Clearly, there is opposition to piracy and copyright infringement in every medium; but where does the responsibility lie? Depending on where you are, it could be the ISP, but it most often comes to not only the user of a website, but the owner as well. The creators of Pirate Bay were imprisoned in Sweden for internet piracy. The service is obviously criminal, but continues to operate by securing its servers in the cloud. Yet sites like YouTube have to operate above reproach if they want to avoid prosecution; using highly sophisticated systems, such as YouTube’s Content ID, to avoid copyright infringement.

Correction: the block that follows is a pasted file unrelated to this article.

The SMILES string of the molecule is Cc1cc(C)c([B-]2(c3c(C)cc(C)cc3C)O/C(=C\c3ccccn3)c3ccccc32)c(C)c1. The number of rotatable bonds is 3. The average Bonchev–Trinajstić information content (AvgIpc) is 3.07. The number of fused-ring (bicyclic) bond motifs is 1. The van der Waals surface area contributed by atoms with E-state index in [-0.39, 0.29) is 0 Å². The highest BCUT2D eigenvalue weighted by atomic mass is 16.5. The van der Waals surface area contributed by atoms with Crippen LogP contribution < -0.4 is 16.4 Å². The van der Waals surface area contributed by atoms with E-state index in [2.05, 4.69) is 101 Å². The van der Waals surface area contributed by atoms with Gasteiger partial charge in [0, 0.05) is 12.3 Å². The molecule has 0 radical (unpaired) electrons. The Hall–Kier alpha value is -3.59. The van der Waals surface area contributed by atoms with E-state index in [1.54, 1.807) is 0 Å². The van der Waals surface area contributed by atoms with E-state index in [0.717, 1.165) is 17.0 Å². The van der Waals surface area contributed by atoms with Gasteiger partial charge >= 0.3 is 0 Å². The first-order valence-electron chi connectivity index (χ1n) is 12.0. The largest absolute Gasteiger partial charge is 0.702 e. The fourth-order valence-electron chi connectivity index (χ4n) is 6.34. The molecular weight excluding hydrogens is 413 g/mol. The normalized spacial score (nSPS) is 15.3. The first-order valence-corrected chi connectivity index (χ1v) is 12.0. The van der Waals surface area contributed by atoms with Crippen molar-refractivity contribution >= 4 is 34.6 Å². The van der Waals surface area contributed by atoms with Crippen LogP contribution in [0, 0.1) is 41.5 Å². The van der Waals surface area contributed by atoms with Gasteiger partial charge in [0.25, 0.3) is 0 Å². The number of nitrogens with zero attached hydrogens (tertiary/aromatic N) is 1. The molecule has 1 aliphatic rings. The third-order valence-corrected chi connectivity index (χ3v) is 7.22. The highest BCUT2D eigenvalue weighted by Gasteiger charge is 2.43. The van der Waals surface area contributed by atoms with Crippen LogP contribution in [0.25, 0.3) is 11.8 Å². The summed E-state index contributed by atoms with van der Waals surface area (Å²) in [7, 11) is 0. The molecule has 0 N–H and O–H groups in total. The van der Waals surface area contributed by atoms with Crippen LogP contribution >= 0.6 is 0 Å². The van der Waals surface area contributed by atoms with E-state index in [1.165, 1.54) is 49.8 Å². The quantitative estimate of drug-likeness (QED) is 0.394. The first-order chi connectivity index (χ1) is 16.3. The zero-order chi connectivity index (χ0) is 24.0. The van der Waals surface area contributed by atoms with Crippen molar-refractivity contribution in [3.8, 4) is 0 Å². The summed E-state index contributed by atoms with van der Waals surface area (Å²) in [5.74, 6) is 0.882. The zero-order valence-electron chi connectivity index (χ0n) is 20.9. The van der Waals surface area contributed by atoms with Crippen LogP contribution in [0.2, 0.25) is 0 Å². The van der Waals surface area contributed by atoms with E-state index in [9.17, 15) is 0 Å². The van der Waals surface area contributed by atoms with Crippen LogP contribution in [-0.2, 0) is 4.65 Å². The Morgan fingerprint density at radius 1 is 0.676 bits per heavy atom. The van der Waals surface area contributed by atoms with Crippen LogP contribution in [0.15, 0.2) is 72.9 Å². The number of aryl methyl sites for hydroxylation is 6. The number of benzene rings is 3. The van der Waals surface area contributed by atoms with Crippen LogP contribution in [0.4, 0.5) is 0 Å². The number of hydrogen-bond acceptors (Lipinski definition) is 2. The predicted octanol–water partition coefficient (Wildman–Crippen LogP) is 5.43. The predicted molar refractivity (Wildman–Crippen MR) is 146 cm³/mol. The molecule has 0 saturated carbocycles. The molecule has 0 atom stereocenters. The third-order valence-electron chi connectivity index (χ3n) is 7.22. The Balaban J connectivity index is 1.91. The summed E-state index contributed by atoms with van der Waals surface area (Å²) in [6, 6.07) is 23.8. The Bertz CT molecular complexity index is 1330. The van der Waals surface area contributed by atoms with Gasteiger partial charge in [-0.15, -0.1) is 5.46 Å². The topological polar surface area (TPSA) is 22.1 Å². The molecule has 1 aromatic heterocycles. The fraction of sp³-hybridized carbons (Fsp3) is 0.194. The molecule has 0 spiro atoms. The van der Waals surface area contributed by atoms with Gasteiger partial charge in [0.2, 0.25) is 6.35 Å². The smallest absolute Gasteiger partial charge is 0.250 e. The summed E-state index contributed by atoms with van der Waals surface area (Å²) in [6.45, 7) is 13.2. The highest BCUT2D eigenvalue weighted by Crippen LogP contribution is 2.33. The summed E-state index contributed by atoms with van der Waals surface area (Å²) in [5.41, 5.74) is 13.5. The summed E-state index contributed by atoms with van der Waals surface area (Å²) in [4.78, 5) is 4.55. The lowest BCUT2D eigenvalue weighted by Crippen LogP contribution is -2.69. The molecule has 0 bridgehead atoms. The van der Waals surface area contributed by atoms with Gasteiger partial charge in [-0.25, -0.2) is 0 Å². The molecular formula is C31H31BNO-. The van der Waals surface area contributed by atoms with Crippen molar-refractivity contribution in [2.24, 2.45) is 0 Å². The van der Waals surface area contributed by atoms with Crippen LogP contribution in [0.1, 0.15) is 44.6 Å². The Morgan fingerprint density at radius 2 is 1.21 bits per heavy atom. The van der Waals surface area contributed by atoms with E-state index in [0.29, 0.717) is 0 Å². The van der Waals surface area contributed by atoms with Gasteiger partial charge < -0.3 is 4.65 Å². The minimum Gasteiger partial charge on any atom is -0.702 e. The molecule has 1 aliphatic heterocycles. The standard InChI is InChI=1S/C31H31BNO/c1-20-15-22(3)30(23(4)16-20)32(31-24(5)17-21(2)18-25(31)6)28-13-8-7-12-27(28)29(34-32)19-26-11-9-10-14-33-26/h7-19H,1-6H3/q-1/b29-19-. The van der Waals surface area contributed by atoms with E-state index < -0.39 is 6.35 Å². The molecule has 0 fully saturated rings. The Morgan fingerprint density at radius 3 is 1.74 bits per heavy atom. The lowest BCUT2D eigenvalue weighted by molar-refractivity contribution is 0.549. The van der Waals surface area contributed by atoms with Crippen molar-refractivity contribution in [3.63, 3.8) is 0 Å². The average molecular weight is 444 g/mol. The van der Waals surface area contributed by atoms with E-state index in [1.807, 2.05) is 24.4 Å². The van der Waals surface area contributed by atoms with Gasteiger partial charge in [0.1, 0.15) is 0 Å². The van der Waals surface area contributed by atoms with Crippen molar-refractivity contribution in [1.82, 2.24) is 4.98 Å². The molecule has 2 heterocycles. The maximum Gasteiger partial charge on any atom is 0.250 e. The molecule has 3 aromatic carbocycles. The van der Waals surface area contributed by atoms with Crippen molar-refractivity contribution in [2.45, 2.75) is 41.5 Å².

The way we are consuming content has drastically evolved, and it will continue to change. ‘Ownership’ now has to keep up.

What’s a YouTube?

What is YouTube?

As a fond user of the World Wide Web, I naturally go straight to the best website ever created to find the answer:

What is YouTube

Since its creation in 2005 by Chad Hurley, Steve Chen and Jawed Karim, the site has become the second largest search engine, with 100 hours of content uploaded every minute and a billion people watching it. Despite its small beginnings as a place to watch children biting other children, YouTube has become a reputable destination to launch presidential campaigns and to make careers (“Thousands of channels are making six figures a year”). The variety and specificity of content on YouTube means that there is literally something for everyone.